בן זומא אומר איזה הוא חכם הלמד מכל אדם שנאמר מכל מלמדיי השכלתי (תהלים קיט צט) איזה הוא גיבור הכובש את יצרו שנאמר טוב ארך אפיים מגיבור (משלי טז לב) איזה הוא עשיר השמח בחלקו שנאמר יגיע כפיך כי תאכל אשריך וטוב לך (תהלים קכח ב) אשריך בעולם הזה וטוב לך לעולם הבא איזה הוא מכובד המכבד את הברייות שנאמר כי מכבדיי אכבד ובוזיי ייקלו (שמואל א ב ל). סוף
Ben Zoma used to say, who is wise? He who learns from all men, as is said in Psalms CXIX:99, "From all my teachers I have gained wisdom." Who is strong? He who controls his passions, as is said in the Book of Proverbs XVI:32, "better is the slow to anger than he mighty, and the one who rules his spirit than he who captures a city." Who is rich? He who rejoices in his lot, as is said in Psalms CXXVIII:2, "For thou shalt eat the labor of thy hands; happy shalt though be, and it shall be well with thee in this world and in the world to come." Who is honored? He who honors his fellow men, as is said in I Samuel II:30, "For I honor those who honor Me, and those who despise Me shall be lightly esteemed."
- I find it interesting, and telling, how Pirkei Avot dictates we define someone who is smart, strong, rich or honored. Compare how 'we' define the aforementioned in the 'Western world,' and we see one of areas where the Western world and Jewish world constantly clash.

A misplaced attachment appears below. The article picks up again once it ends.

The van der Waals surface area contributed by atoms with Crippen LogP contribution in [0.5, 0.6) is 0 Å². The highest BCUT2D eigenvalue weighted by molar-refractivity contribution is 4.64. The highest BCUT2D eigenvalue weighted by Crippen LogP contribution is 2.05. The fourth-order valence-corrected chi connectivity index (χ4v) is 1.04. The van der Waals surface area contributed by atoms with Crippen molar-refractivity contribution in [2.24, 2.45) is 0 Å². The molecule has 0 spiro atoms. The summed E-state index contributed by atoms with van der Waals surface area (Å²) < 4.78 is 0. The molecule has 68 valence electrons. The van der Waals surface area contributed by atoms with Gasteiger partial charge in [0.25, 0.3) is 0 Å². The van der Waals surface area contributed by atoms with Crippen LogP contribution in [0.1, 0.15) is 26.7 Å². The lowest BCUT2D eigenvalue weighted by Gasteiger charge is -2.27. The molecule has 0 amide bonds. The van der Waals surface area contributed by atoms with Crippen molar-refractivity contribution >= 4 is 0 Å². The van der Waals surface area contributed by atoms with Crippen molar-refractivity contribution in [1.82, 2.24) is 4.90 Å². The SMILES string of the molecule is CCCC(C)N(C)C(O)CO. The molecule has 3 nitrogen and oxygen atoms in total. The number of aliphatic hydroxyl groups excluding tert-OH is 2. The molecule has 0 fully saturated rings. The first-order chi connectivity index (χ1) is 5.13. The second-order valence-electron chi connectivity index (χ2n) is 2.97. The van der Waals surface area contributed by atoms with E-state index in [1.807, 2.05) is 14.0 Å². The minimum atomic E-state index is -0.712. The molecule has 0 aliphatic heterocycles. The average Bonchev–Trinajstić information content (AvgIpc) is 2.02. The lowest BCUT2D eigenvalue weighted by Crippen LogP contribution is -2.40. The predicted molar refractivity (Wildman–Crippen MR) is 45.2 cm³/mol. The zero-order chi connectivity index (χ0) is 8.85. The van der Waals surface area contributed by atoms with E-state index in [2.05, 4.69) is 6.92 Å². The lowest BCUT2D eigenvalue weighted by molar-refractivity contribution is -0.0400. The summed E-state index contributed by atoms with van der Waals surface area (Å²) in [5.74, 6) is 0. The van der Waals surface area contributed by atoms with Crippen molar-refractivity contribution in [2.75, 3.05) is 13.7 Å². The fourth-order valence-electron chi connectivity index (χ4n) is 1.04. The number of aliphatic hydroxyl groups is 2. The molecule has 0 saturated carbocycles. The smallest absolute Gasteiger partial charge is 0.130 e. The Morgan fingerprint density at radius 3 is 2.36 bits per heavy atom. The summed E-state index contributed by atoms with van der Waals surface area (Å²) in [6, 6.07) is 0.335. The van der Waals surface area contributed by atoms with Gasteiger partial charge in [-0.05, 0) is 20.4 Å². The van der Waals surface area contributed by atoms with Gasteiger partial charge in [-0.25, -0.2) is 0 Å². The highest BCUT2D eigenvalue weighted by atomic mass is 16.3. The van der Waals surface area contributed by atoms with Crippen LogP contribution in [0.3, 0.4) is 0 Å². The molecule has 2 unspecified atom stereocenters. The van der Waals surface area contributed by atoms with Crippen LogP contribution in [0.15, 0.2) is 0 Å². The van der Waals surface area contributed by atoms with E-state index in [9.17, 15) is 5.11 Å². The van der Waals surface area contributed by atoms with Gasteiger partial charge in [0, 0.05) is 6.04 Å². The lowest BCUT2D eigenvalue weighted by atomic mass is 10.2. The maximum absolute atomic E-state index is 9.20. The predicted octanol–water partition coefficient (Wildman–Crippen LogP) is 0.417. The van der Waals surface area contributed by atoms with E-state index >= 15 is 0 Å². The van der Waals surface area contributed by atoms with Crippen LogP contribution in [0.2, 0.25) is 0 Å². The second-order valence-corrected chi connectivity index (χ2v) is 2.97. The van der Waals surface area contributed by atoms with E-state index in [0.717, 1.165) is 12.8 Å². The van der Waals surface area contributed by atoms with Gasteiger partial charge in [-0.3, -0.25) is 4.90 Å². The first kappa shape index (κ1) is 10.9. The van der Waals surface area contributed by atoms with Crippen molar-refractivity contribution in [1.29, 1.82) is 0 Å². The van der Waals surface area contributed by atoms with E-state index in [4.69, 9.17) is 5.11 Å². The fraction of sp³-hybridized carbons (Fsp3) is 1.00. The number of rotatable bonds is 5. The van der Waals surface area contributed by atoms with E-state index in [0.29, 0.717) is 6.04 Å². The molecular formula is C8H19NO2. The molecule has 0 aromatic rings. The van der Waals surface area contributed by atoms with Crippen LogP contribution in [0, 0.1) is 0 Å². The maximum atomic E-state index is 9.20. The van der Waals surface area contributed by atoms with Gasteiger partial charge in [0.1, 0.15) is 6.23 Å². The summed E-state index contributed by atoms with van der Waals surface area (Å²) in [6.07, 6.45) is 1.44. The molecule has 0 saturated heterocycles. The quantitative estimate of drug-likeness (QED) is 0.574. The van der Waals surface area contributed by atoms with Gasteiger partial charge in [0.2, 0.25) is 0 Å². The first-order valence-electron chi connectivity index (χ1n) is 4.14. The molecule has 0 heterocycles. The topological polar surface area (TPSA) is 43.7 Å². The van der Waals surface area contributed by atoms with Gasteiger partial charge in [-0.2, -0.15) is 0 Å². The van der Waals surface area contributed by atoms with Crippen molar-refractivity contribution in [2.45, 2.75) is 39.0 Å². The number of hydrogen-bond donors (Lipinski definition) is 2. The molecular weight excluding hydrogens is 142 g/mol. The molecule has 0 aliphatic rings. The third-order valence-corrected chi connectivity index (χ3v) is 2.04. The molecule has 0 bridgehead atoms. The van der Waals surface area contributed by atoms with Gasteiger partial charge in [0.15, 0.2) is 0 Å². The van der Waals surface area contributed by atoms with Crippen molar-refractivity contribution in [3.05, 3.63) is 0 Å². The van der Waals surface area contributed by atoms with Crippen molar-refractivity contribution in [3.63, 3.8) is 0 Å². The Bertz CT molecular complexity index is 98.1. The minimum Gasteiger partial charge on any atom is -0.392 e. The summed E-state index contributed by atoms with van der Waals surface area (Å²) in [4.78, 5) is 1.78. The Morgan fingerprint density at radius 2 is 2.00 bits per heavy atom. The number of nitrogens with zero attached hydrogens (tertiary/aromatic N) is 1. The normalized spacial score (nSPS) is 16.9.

- Surely if one can learn from 'all,' one should be able to learn from a baby too ... but what? One of the things Nissim has taught me is one should do things with excitement. Whenever he gets up, he doesn't lay back down and relax. He wants to start his day an enthusiastic burst of energy. Babies look forward to each morning - a new discovery awaits - while those later on in life sadly lack that youthful passion. If I can learn such a valuable lesson from my 18 month old son, I'm sure I can learn something from everyone.
- Slightly related to our region and the difficulties in making peace, but perhaps he who is strong is one who 'represses the hatred we feel towards an enemy and makes a friend of him or her,' (taken from Rabbi Meir Matzliah Melamed's Pirkei Avot commentary).
- "Self control therefore needs the incredible strength of restraint. It requires holding back for just a few seconds between the things that happen to us and our response, creating a little space to think and process the point of view of the divine voice. It is what Stephen Covey calls the 'pause button between the stimulus and the response.'
We need to train ourselves not to act quickly and instinctively. We need to use the unique ability of the human being to stop and ask ourselves the question: is this wrong or right? It takes amazing strength to wait a few seconds, but those few seconds can be the difference between an animalistic act and a divine one." (How Strong are You? by Rabbi Michoel Gourarie).
- The part about honor is perhaps best summed up by Cuban poet Jose Marti, "Honrar, honra, "To honor, brings honor" (Rabbi Melamed).